Dr Jane Rand, York St John University
This post is about talk in the undergraduate classroom; specifically it’s about how talk can support undergraduate social science students to develop their understanding of research and their understanding of themselves as researchers.
Compared to students of the natural sciences or science, technology, engineering and maths (STEM), undergraduate social science research students might be considered to be at a disadvantage. STEM students typically experience an apprenticing pedagogy; in the natural sciences, for example, laboratory-based activities are common through each year of undergraduate study. These learning environments provide both structure and community, from which beginning researchers are able to develop their identities as research community members (Balster et al., 2010: 177). These communities include (Thiry & Laursen, 2011):
- the students,
- more experienced students as research mentors, and
- academic staff as research supervisors.
After progressive development from a mode of close supervision at the beginning of their undergraduate experience, through enquiry that is guided (both by supervisors and also mentors), to modes of near-independence (Spronken-Smith et al., 2008; Sabatini, 1997), the pedagogical approach is designed to enable students to adopt the ‘traits, habits and temperament of scientific researchers’ (Thiry & Laursen, 2011: 771). But this type of apprenticing is less common in the social sciences. One reason is cost – lab-based testing and experimentation lends itself to scale – the same cannot be said for approaches common to the social sciences such as detailed field research (Todd, Bannister & Clegg, 2004; Ishiyama, 2002).
Laboratories enable a community of practice-based pedagogy.
COMMUNITIES OF PRACTICE
In his seminal work on communities of practice, Wenger identifies practice as ‘doing in a historical and social context that gives structure and meaning to what we do’ (1998: 47; emphasis added). He argues that practice depends on the interaction between doing and reifying: ‘making, designing, representing…encoding and describing as well as perceiving, interpreting…decoding and recasting’ (59).
So how can we create a community of practice-based pedagogy in social science, where approaches can be diverse and, in isolation, positions can appear to be opposed?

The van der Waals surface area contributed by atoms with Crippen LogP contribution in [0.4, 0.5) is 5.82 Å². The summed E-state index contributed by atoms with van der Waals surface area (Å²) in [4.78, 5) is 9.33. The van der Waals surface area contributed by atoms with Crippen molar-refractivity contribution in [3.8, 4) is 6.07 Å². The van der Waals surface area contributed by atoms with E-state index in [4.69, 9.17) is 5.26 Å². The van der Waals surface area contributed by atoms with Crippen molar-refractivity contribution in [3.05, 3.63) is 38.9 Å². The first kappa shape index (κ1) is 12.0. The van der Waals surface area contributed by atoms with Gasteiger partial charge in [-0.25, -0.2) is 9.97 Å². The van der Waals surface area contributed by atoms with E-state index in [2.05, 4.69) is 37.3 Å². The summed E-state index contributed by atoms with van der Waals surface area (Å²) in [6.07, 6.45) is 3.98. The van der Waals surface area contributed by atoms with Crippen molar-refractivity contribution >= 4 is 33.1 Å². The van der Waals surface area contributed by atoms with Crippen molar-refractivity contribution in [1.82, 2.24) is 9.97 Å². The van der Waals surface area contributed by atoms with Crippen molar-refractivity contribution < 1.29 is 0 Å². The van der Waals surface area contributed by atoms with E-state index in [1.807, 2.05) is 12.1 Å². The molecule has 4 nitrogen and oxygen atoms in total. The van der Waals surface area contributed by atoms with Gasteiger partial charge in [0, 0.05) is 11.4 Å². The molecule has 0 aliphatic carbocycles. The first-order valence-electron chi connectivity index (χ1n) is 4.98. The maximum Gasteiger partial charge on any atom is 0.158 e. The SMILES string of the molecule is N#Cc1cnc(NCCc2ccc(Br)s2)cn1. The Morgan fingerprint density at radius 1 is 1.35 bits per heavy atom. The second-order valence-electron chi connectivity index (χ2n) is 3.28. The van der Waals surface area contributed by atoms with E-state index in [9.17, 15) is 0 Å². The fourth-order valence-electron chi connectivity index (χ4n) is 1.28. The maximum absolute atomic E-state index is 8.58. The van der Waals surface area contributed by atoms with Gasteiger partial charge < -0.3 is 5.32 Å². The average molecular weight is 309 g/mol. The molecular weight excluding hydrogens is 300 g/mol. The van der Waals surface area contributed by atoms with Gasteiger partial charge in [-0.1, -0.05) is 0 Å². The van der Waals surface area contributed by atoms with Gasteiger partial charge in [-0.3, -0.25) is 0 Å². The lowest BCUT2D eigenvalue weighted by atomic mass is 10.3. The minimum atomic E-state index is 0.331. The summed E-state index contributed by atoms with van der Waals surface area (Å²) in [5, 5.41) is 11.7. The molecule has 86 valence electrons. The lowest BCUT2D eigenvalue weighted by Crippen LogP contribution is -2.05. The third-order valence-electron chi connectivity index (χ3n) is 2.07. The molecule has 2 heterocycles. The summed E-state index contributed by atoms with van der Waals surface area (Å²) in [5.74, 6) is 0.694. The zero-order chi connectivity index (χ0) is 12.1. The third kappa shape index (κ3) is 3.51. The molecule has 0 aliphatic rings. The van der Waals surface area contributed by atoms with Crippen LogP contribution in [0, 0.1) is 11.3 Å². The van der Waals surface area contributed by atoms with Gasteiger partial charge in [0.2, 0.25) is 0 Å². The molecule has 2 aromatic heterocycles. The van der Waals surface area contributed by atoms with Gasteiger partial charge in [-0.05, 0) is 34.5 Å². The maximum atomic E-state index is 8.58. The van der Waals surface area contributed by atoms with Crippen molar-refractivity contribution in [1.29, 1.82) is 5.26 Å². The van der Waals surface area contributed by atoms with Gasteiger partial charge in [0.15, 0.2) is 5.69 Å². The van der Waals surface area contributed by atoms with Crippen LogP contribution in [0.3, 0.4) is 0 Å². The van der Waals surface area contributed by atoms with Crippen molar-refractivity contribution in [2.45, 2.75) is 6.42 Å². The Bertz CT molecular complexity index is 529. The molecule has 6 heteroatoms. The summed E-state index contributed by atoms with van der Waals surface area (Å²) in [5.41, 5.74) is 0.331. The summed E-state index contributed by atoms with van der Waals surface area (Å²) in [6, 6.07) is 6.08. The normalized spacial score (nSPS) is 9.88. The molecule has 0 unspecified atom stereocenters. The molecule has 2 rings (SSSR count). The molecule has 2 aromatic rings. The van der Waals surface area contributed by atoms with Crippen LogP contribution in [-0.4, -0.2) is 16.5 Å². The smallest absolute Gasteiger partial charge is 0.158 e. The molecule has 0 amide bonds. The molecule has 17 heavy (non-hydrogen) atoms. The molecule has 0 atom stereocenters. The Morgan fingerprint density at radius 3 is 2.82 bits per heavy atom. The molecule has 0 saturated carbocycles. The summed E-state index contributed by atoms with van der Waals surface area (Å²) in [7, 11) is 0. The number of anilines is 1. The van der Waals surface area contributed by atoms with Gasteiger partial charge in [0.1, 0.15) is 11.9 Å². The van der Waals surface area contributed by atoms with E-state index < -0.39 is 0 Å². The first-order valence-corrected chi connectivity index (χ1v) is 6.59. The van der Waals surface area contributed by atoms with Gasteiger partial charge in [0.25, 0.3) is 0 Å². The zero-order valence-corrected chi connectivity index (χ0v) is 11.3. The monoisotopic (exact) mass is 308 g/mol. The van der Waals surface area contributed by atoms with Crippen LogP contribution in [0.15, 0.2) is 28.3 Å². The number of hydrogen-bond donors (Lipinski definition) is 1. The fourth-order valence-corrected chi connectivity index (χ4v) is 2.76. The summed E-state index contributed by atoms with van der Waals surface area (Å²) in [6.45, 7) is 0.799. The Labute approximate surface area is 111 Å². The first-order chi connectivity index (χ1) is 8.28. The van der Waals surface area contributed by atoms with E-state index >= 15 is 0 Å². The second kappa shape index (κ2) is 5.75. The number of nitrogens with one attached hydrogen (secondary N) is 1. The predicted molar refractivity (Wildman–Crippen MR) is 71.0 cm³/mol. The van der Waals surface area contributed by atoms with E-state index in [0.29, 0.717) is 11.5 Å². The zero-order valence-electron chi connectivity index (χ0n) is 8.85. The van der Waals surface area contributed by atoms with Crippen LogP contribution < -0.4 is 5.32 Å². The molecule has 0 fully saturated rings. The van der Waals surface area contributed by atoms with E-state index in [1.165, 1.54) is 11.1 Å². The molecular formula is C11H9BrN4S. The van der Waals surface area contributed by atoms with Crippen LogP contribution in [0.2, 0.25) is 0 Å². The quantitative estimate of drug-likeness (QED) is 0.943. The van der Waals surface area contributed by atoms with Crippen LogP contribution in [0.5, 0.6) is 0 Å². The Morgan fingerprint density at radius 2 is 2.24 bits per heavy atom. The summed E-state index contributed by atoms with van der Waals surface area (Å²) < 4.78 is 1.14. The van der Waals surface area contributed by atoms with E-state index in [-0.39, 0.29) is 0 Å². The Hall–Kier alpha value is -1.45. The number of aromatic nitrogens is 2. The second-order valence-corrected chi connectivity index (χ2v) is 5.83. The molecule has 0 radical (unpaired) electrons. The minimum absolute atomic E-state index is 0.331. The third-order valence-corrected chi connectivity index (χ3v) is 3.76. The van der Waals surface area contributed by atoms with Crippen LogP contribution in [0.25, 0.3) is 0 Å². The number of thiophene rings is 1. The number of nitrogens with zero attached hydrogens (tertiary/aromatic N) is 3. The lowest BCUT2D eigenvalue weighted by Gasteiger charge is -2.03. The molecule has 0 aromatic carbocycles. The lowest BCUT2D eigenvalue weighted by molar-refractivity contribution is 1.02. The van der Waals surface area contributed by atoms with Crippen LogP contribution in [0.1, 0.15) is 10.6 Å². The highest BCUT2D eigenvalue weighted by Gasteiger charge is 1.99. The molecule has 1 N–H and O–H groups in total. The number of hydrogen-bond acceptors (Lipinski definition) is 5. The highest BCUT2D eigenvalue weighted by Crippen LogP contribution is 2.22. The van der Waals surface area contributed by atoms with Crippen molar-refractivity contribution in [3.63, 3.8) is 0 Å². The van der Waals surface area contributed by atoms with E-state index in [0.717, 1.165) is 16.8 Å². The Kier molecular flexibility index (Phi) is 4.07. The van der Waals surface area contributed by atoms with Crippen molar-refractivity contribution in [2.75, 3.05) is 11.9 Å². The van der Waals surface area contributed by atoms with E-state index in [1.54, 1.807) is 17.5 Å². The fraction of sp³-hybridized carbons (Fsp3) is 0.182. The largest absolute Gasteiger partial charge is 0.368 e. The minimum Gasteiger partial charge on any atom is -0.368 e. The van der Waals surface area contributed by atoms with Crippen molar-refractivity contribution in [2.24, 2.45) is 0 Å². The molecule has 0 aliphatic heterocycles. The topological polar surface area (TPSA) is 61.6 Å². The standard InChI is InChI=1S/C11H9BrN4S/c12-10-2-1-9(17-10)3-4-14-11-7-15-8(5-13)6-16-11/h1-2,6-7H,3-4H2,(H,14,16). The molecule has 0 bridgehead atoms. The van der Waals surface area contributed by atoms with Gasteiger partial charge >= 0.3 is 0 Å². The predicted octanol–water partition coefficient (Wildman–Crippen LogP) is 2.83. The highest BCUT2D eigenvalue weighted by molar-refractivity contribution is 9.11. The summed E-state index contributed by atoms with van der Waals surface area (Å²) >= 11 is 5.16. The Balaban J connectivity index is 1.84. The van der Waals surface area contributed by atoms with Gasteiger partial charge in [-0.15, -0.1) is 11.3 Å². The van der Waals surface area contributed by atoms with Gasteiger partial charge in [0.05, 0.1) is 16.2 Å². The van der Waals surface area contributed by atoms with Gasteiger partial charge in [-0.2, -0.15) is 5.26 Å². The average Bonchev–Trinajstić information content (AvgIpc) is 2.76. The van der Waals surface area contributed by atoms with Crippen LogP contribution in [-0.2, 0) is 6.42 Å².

Social science research practices can include theory-testing (deductive) approaches and also theory-building (inductive) approaches, as well as both of these in combination; they can be considered on a continuum. Practices in the natural sciences are similarly multiple and varied; so what does “the laboratory” actually offer? The natural science laboratory is a space in which tests and experiments are conducted and practised, and from which theories are developed; it is a vehicle for developing knowledge and understanding. The conduct and practice of social science research is conceptualisation: “the mental process[es] by which fuzzy and imprecise constructs are defined in concrete and precise terms” (Bhattacherjee, 2012: 43). One way in which we articulate (developing) conceptualisations is through talk.
TALK IS CHEAP…AND IT LENDS ITSELF TO SCALE
In my own research into social science undergraduates’ experience(s) as researchers (Rand, 2016), I designed an activity at two points during a third year dissertation module for students: Thinking of yourself as a researcher, list 3 words that describe how you feel; their responses revealed negative affective states (nervous, worried, anxious). It’s not uncommon to feel “stuck” during undergraduate research (Todd, Bannister & Cleg, 2004) but Ahmed (2014) warns that the impressions created by emotions can underpin students’ “towardness” or “awayness” if treated uncritically. So, not only do we need TALK, we need CRITICAL TALK.
Unsurprisingly, I found that talk is powerful in: